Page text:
Wednesday, 6 September 2017

Crossed wires? Proms downgrade the Vienna Philharmonic

The Vienna Philharmonic Orchestra at the Proms ought to be top priority. One of the greatest orchestras in the world, and in Mahler, too,  with Daniel Harding , one of the most interesting conductors around.  So why has the BBC Proms Team shunted it aside by a whole hour to accommodate "The 2017 Winning poems inspired by Music in the Proms " ???  Strange priorities - not music. It's not even "about" poetry, which springs from inspired source but a game show - audience participation exploited to boost some management nerd's marketing targets. With all respect to those taking part, there is a world of difference between writing a poem about a  Prom and actually listening to music. Game show tactics to get people to listen to music? Top flight poetry, maybe but game  show spin-off?  Further evidence of the way BBC management downgrades music.  Why not put the poetry show at 630, so the music audience don't miss out if they turn up at 730 ?  Or put Andras Schiff at 845 instead of 930 so music lovers can attend both Proms, and still catch the bus home?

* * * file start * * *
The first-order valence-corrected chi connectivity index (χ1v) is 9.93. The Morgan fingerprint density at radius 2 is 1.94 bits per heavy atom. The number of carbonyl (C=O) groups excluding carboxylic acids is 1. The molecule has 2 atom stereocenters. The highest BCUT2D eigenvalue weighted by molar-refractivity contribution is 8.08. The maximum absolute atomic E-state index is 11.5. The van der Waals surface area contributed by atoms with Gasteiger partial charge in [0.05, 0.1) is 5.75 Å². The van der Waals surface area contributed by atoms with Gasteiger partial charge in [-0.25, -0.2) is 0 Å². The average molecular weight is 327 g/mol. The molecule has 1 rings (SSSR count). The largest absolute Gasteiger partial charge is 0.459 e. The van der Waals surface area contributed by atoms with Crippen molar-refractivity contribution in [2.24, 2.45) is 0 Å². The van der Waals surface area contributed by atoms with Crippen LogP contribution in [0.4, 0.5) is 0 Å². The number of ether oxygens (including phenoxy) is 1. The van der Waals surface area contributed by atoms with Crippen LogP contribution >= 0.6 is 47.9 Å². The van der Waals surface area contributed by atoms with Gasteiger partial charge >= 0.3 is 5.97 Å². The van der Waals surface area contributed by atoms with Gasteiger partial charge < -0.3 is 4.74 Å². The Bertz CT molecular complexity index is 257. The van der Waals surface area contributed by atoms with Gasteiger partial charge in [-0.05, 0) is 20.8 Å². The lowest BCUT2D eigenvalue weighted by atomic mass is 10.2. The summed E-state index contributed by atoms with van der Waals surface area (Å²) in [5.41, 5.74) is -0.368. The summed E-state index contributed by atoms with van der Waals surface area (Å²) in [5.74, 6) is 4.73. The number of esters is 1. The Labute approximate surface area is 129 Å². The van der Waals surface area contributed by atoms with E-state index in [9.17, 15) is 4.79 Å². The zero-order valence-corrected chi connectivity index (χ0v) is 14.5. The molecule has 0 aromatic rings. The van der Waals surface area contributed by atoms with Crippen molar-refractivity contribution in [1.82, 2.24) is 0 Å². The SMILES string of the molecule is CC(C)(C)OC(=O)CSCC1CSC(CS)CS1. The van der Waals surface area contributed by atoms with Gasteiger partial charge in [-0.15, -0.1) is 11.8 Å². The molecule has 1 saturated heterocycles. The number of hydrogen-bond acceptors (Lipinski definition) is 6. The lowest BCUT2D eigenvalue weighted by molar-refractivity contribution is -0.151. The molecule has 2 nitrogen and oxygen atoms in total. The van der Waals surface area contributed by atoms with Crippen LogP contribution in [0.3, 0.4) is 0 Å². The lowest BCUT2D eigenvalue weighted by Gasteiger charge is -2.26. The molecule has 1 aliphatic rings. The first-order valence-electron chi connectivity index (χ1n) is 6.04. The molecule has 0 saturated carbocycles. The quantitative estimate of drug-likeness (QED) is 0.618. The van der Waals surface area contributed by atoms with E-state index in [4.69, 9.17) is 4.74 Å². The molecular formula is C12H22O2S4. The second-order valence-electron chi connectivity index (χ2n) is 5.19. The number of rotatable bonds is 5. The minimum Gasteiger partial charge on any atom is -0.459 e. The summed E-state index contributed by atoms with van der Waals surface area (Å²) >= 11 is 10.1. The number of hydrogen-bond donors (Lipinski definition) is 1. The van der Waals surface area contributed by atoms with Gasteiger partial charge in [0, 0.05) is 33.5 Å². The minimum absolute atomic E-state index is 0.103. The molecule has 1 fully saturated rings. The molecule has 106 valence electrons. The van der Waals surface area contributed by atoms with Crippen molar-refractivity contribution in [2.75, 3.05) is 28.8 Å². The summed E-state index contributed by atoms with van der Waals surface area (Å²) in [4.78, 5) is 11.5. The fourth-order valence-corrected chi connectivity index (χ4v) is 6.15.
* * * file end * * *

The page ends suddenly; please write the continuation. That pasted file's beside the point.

For years now, there's been no music on BBC Radio 3 after 10 pm, as if music people go to bed early.  Nuts ! By definition, concert goers are nightbirds. It;'s what we do.  Some of the most interesting music on BBC R3 is late night broadcast, which fortunately we can access anytime online. Now the BBC's talking about taking "slow radio" to a "new level"  Please read Catherine Bennett "Slow radio is a silly idea"one of the sharpest pieces Guardian culture's done in years   Analytical thinking, instead of the pap that passes for journalism these days. 

Sure, life is too frantic, but mindless vacuousness is not the answer. I loved Aldeburgh's Messiaen bird marathon last year  but that at least had a point. "Slow radio" as envisaged by BBC Radio 3 is mindless corporate muddlespeak taken to a new level   Ambient sound recordings do exist (I have some from my New Age years) but they're pointless unless you choose to listen, when you can't do stuff in the real world.  In any  case, good serious music can transport you to another plane very effectively indeed. Maybe BBC Radio 3 people should try it sometime, instead of chasing gimmicks and marketing fallacies. But after this year's Proms, I suspect that, while some at the BBC Proms Team like music, some at BBC Radio 3 do not. 

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